The world is facing extraordinary times. With the COVID-19 pandemic raging worldwide, everyone is (or soon will be) feeling an impact from it in one way or another. It will likely leave some lasting changes on our society. Within the Church, it provides us with an extraordinary opportunity to reflect on how we have been doing things and to consider how we can change and possibly improve. In the age of technology that we live in, there are plenty of opportunities available, such as the has been shown with how the Church is handling general conference.
In the past, pandemics and epidemics have changed how the Church has done things. Towards the end of WWI, a the most severe pandemic in recent history spread across the world, infecting nearly a quarter of the world’s population, shutting down many countries for a time, and killing somewhere between 17 million to 50 million people between January 1918 and December 1920. During the ongoing battle with this H1N1 influenza virus, the spring 1919 General Conference was delayed from April until June. Beyond the impact on the timing of general conference, the Spanish flu influenced a few other events and policies in the Church. It was that pandemic that spurred the Church to change the Sacramental water from being partaken from a shared cup to using separate cups. It was also in this era of massive death due to the Great War and the pandemic (as well as the death a few close family members due to accidents or medical conditions) that Joseph F. Smith recorded his vision of the Redemption of the Dead, the most recent written revelation to be included in our scriptural cannon. The Spanish influenza pandemic provided the stimulus for change and revelation in the Church of Jesus Christ of Latter-day Saints, even while it was a sobering time of death and mourning.
In 2020, as we deal with another viral pandemic, we are provided with another opportunity to ponder on and even experiment with ways in which we can do things as a Church. One has been demonstrated with how can use broadcasting technology to hold general conference. In the past, pandemics have caused conference to be delayed (as in 1919) or cancelled altogether (as in the case of the H2N2 influenza pandemic in October 1957). This time around, we are witnessing conference with pre-recorded music numbers by the Tabernacle Choir at Temple Square and meetings held in a small auditorium with only those speaking or presiding present. Other temporary changes, such as the closure of normal Church meetings and allowing aspects of church meetings to be practiced in the homes of Church members or the impact on the missionary program may also be noted. It is unclear how these will impact the Church’s function in the long-term, once this pandemic eases its grasp on the world and we begin to return to a form a normalcy, but the format of general conference this weekend points to at least one possibility.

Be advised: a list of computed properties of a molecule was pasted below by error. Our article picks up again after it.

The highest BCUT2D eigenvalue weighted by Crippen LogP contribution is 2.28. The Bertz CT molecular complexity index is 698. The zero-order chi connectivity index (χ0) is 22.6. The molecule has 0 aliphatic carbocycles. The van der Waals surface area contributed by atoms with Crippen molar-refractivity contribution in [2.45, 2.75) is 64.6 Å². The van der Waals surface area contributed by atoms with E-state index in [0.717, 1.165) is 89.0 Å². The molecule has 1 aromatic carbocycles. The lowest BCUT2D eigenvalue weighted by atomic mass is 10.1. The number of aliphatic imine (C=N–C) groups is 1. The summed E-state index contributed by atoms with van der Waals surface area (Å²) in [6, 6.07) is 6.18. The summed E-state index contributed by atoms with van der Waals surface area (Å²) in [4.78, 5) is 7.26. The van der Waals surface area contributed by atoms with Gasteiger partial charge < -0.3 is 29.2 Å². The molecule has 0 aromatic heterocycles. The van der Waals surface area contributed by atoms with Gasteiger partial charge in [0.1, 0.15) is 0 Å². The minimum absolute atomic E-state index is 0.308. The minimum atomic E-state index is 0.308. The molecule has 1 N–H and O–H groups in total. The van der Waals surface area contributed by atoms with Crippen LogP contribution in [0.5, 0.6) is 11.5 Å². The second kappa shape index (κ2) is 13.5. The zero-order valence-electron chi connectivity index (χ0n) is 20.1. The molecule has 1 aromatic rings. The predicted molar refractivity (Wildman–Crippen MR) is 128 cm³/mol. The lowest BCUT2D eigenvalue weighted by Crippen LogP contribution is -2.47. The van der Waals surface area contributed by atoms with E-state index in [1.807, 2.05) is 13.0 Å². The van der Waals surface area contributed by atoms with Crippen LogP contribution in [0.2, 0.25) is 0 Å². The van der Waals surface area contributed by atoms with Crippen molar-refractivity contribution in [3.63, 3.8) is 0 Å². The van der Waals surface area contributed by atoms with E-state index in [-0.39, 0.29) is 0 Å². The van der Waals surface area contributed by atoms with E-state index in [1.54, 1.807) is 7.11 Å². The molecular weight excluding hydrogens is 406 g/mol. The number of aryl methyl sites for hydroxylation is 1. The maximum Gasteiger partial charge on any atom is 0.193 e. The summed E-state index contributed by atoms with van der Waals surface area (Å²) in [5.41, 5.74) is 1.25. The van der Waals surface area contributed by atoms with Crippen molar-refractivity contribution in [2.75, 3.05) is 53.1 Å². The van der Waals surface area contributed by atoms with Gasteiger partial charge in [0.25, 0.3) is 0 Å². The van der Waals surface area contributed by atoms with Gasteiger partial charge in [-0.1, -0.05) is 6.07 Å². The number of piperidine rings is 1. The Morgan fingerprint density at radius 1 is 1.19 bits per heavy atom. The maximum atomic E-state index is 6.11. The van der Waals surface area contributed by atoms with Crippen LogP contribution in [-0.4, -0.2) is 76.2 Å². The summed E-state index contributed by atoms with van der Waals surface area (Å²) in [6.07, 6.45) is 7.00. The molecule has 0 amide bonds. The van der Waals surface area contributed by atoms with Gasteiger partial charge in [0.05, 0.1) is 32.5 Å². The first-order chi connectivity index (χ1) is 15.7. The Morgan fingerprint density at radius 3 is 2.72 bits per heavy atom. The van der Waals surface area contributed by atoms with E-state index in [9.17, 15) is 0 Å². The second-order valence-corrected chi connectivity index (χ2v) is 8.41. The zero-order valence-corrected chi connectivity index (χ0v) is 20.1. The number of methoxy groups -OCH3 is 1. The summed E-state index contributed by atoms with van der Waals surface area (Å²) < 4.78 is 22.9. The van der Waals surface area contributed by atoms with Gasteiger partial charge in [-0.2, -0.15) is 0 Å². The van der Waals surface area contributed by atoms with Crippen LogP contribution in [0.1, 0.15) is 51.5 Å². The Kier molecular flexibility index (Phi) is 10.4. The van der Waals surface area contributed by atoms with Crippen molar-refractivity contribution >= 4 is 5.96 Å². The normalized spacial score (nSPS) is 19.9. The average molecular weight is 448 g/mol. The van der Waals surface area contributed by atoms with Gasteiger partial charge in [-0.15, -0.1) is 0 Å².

For as long as I can remember, while the Tabernacle Choir has provided music for the Saturday morning and both Sunday sessions, but local choirs provide the music for the Saturday afternoon and evening sessions of conference. Being local choirs, however, basically limits the membership of the Saturday afternoon and evening choirs to people from northern and central Utah. While I appreciate the opportunities that provides to me as a member living in northern Utah, I feel strongly that members of the Church around the world should have access to the same opportunities that I have by virtue of my proximity to Church headquarters. We live in an increasingly global community of Saints, with membership in Utah being vastly outnumbered by those living in locations all over the world. The possibility of broadcasting from remote locations or using pre-recorded music for use in general conference opens the door to having choirs formed in other regions of the Church that perform for general conference. We have seen a version of music numbers being provided using this approach before, with special video presentations used during the General Women’s Meeting in April 2014, and could use it again. I would love to hear a Ghanaian choir, a Brazilian choir, a German choir, or one from any other number of locations around the world provide the music for a general conference Saturday afternoon session.